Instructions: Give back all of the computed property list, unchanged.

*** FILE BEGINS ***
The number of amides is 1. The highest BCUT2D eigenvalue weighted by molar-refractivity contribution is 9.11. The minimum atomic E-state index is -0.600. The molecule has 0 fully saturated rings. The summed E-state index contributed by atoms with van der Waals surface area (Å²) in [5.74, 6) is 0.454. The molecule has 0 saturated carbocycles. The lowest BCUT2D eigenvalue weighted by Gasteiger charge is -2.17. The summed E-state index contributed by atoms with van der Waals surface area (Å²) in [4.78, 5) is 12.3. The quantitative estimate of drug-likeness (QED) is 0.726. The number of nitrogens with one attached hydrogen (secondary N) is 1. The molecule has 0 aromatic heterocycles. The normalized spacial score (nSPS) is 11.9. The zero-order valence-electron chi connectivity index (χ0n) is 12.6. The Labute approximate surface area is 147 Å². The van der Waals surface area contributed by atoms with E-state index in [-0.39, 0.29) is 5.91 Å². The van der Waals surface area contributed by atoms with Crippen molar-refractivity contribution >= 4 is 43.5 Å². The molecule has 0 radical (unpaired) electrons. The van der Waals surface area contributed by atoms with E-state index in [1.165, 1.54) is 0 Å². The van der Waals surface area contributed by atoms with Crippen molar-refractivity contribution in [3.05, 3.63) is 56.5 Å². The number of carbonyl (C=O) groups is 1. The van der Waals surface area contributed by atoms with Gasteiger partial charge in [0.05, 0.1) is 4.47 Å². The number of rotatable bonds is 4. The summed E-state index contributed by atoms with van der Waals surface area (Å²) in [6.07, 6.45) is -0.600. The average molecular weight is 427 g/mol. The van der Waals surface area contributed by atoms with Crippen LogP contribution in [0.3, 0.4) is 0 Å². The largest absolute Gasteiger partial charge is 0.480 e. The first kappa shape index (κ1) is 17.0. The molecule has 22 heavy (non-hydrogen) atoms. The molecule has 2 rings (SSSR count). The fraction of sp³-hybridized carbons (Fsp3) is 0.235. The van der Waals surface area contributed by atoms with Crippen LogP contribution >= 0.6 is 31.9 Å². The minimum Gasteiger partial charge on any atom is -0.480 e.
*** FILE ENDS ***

The number of amides is 1. The highest BCUT2D eigenvalue weighted by molar-refractivity contribution is 9.11. The minimum atomic E-state index is -0.600. The molecule has 0 fully saturated rings. The summed E-state index contributed by atoms with van der Waals surface area (Å²) in [5.74, 6) is 0.454. The molecule has 0 saturated carbocycles. The lowest BCUT2D eigenvalue weighted by Gasteiger charge is -2.17. The summed E-state index contributed by atoms with van der Waals surface area (Å²) in [4.78, 5) is 12.3. The quantitative estimate of drug-likeness (QED) is 0.726. The number of nitrogens with one attached hydrogen (secondary N) is 1. The molecule has 0 aromatic heterocycles. The normalized spacial score (nSPS) is 11.9. The zero-order valence-electron chi connectivity index (χ0n) is 12.6. The Labute approximate surface area is 147 Å². The van der Waals surface area contributed by atoms with E-state index in [-0.39, 0.29) is 5.91 Å². The van der Waals surface area contributed by atoms with Crippen molar-refractivity contribution >= 4 is 43.5 Å². The molecule has 0 radical (unpaired) electrons. The van der Waals surface area contributed by atoms with E-state index in [1.165, 1.54) is 0 Å². The van der Waals surface area contributed by atoms with Crippen molar-refractivity contribution in [3.05, 3.63) is 56.5 Å². The number of carbonyl (C=O) groups is 1. The van der Waals surface area contributed by atoms with Gasteiger partial charge in [0.05, 0.1) is 4.47 Å². The number of rotatable bonds is 4. The summed E-state index contributed by atoms with van der Waals surface area (Å²) in [6.07, 6.45) is -0.600. The average molecular weight is 427 g/mol. The van der Waals surface area contributed by atoms with Crippen LogP contribution in [0.3, 0.4) is 0 Å². The largest absolute Gasteiger partial charge is 0.480 e. The first kappa shape index (κ1) is 17.0. The molecule has 22 heavy (non-hydrogen) atoms. The molecule has 2 rings (SSSR count). The fraction of sp³-hybridized carbons (Fsp3) is 0.235. The van der Waals surface area contributed by atoms with Crippen LogP contribution >= 0.6 is 31.9 Å². The minimum Gasteiger partial charge on any atom is -0.480 e.